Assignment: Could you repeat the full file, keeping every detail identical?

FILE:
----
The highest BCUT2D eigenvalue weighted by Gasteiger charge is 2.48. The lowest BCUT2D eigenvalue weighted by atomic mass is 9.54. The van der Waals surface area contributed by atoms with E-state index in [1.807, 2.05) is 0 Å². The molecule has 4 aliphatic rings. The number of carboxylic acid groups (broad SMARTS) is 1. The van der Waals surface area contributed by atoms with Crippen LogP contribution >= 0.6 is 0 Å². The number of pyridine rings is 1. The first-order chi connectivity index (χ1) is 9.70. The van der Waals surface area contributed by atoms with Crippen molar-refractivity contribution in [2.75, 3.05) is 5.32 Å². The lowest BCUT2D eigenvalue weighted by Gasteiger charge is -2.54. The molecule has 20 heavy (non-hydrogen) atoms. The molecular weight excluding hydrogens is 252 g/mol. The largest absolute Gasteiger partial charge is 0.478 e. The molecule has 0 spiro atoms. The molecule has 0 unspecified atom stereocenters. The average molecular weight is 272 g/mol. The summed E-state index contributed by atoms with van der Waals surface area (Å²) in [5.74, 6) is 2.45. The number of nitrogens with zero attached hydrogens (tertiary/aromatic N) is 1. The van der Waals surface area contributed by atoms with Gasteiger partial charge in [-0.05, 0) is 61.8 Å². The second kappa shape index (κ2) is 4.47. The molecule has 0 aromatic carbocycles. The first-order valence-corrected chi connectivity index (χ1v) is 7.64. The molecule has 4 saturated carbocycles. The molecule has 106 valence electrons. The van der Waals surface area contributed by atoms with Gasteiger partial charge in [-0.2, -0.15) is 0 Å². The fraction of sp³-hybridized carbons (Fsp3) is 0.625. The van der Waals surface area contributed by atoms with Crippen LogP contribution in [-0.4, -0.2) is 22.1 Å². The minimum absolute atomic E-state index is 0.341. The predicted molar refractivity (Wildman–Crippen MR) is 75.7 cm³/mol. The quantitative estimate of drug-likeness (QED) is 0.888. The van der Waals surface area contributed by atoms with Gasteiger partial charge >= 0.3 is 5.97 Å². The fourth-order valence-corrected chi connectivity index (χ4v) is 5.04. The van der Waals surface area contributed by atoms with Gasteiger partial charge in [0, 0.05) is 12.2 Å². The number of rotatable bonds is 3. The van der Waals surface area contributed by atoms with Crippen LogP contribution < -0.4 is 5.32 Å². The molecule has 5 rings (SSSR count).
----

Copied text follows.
The highest BCUT2D eigenvalue weighted by Gasteiger charge is 2.48. The lowest BCUT2D eigenvalue weighted by atomic mass is 9.54. The van der Waals surface area contributed by atoms with E-state index in [1.807, 2.05) is 0 Å². The molecule has 4 aliphatic rings. The number of carboxylic acid groups (broad SMARTS) is 1. The van der Waals surface area contributed by atoms with Crippen LogP contribution >= 0.6 is 0 Å². The number of pyridine rings is 1. The first-order chi connectivity index (χ1) is 9.70. The van der Waals surface area contributed by atoms with Crippen molar-refractivity contribution in [2.75, 3.05) is 5.32 Å². The lowest BCUT2D eigenvalue weighted by Gasteiger charge is -2.54. The molecule has 20 heavy (non-hydrogen) atoms. The molecular weight excluding hydrogens is 252 g/mol. The largest absolute Gasteiger partial charge is 0.478 e. The molecule has 0 spiro atoms. The molecule has 0 unspecified atom stereocenters. The average molecular weight is 272 g/mol. The summed E-state index contributed by atoms with van der Waals surface area (Å²) in [5.74, 6) is 2.45. The number of nitrogens with zero attached hydrogens (tertiary/aromatic N) is 1. The van der Waals surface area contributed by atoms with Gasteiger partial charge in [-0.05, 0) is 61.8 Å². The second kappa shape index (κ2) is 4.47. The molecule has 0 aromatic carbocycles. The first-order valence-corrected chi connectivity index (χ1v) is 7.64. The molecule has 4 saturated carbocycles. The molecule has 106 valence electrons. The van der Waals surface area contributed by atoms with Gasteiger partial charge in [-0.2, -0.15) is 0 Å². The fraction of sp³-hybridized carbons (Fsp3) is 0.625. The van der Waals surface area contributed by atoms with Crippen LogP contribution in [-0.4, -0.2) is 22.1 Å². The minimum absolute atomic E-state index is 0.341. The predicted molar refractivity (Wildman–Crippen MR) is 75.7 cm³/mol. The quantitative estimate of drug-likeness (QED) is 0.888. The van der Waals surface area contributed by atoms with Gasteiger partial charge >= 0.3 is 5.97 Å². The fourth-order valence-corrected chi connectivity index (χ4v) is 5.04. The van der Waals surface area contributed by atoms with Gasteiger partial charge in [0, 0.05) is 12.2 Å². The number of rotatable bonds is 3. The van der Waals surface area contributed by atoms with Crippen LogP contribution < -0.4 is 5.32 Å². The molecule has 5 rings (SSSR count).